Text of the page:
In Part 3 I mentioned that the church needs to humbly admit that it doesn't have all the answers. It is a work in process. Hidden in that lesson is another reason why people don't attend church and that is that they don't want to be told what to do or how to think. Or to put it in the venacular, they don't want the "truth" to be "shoved down their throat".
I don't think this is just a church sensitivity. This is true anywhere and it's true of all of us. There was a time when it was socially acceptable to have a high authority/submission environment. There are still pockets of this in business, home, and church. But in general, people won't stand for it. They demand respect. Dignity. It's not that they don't want to be told what to do or how to think. They just want to be told in a way that doesn't shame them for their current state.
But shame is what many people expect to receive at church. They assume that they will have to check their brains at the door and swallow whatever the church/minister dishes out. That's not only demeaning but, if you continually subject yourself to that, it turns you into a hypocrite. You act like you agree when inside you don't...at least you don't agree with the tone.
Lesson: As Christians, we believe that God has spoken through history and certain individuals that recorded all of this in the Bible. The life, death and resurrection of Jesus verifies the truth of these stories for us. So we stand in a dangerous place...convinced that we have the truth and everyone else needs to have what we've got. Wow...I don't even like writing that. I believe it, but it sounds SO ARROGANT. We have to realize that, right out of the shoot, we will be offensive to many people. We live in an age of pluralism. Everything is relevant. What is black and white to us is only various shades of gray to others. So we need to appreciate this about our audience and show them, respectfully and without condescending to them, why truth can be known.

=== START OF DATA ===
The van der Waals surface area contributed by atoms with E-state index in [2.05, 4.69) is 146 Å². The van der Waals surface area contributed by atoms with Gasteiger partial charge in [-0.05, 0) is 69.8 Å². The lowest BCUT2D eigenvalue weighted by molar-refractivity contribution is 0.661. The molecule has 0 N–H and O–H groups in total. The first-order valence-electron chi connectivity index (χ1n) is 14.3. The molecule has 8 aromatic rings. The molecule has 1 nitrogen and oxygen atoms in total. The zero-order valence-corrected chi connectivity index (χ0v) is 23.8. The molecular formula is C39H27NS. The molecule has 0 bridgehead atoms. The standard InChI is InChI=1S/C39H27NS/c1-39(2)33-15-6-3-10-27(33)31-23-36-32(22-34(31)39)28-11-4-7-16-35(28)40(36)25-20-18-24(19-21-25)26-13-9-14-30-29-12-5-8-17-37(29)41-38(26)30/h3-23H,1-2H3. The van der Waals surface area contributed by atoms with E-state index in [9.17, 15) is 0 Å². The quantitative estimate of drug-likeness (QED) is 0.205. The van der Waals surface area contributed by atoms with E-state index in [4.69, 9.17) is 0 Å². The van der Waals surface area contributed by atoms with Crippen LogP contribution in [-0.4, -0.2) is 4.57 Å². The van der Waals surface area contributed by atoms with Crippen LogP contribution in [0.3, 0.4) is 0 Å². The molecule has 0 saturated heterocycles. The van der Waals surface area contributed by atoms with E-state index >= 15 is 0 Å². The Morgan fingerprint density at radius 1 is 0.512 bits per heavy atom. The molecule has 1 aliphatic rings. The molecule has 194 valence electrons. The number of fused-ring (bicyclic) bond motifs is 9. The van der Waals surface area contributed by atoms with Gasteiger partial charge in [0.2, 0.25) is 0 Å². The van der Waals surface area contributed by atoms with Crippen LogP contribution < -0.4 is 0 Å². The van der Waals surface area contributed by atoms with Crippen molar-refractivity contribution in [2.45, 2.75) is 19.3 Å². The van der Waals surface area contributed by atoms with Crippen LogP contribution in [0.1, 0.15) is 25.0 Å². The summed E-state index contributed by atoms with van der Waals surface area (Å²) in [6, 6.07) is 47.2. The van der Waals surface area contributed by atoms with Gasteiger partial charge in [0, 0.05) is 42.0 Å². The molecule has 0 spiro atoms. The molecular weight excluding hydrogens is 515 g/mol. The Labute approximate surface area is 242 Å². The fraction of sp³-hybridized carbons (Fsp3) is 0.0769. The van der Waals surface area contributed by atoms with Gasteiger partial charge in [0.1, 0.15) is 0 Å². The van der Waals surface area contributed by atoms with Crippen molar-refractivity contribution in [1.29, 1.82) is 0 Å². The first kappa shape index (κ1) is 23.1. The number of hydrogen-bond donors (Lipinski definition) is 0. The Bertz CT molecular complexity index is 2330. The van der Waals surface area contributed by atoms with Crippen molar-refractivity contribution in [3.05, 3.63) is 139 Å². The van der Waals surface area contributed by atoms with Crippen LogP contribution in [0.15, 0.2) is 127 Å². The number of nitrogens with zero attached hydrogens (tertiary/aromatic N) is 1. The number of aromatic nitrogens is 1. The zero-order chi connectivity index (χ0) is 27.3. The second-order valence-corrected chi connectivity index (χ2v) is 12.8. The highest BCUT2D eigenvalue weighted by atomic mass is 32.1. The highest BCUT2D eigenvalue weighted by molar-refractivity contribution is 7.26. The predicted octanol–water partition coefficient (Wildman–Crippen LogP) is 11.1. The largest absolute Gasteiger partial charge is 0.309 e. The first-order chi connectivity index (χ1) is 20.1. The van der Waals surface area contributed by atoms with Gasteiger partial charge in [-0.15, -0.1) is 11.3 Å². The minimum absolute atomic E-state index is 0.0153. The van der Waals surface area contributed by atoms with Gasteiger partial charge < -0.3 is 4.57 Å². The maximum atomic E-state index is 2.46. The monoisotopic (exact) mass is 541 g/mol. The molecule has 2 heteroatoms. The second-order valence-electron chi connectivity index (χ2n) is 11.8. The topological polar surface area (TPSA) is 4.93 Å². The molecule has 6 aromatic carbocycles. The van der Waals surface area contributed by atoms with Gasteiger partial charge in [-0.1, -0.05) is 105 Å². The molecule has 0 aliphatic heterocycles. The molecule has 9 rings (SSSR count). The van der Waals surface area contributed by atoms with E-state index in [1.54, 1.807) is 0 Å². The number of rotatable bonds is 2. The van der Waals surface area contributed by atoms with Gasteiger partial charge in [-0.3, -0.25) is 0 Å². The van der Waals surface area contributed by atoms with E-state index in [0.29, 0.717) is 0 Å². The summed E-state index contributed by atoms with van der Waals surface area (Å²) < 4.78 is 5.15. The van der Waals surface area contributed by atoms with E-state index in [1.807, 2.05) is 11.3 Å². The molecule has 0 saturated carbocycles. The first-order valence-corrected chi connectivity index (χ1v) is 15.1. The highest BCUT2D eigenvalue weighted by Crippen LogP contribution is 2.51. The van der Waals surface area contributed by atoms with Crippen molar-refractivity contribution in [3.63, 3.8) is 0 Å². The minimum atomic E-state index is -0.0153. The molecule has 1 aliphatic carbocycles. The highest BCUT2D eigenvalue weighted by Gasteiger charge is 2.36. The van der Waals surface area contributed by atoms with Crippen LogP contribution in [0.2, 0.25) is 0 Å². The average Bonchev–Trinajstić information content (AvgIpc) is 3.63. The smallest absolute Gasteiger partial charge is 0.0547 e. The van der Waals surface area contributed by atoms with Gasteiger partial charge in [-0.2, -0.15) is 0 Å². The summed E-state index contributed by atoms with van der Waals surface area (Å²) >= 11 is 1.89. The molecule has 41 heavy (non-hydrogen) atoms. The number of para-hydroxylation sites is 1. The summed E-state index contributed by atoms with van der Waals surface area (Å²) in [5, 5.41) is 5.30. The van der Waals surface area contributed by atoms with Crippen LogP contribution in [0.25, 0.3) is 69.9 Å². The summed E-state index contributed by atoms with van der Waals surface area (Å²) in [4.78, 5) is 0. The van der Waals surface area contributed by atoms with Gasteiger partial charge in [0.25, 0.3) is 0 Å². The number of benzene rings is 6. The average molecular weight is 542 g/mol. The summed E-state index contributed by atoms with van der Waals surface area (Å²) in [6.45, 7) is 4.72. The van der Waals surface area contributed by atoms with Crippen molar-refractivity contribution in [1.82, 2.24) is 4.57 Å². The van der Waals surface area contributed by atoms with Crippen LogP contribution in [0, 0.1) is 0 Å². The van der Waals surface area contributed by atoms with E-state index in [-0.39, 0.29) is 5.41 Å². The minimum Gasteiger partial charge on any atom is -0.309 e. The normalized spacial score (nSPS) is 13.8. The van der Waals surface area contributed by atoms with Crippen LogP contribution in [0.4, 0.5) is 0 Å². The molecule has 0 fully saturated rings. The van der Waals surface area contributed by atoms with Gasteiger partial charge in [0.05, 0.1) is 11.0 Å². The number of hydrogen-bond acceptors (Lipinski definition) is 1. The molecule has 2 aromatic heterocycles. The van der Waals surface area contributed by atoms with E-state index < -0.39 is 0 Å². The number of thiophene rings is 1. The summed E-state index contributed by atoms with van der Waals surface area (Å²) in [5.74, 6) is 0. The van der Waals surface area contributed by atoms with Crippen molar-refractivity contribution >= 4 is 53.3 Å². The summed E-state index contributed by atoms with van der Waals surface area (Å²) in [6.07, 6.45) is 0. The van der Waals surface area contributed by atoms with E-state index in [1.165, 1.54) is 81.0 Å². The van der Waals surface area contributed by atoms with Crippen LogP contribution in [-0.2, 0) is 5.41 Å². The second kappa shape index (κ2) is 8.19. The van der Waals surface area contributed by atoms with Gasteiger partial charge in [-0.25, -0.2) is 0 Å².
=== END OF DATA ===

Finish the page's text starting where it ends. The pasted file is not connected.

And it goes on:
There's an art to proclaiming truth without being arrogant. That has to be the goal before us at all times. Jesus did it masterfully. He could speak the bare truth and still attract prostitutes, drunkards, lawyers and the religious elite. Practically speaking, I think this involves speaking the truth without pointing at people (judging). People need to feel like they are a part of the discussion and not the subject of the discussion. The minute we talk about "those people" we are polarizing our crowd and telling our guests that if they are not exactly like us then they are not only unacceptable to us but to God as well.
We also need to let people know that they are free to have their own thoughts. They are free to make their own decisions. Thought, reason, doubt, questioning... are all welcome. Those are attributes of the brain that God gave us so we don't want to quench them but encourage them. And if people don't land where we have landed, we still love them and accept them. We may not be able to call them a fellow believer, but they are fellow humans seeking God. So let's focus on what we have in common with them rather than what we disagree on. That way we can at least keep the dialogue going. Otherwise our guests feel like they are no longer welcome and they join the ranks of those who don't attend church again.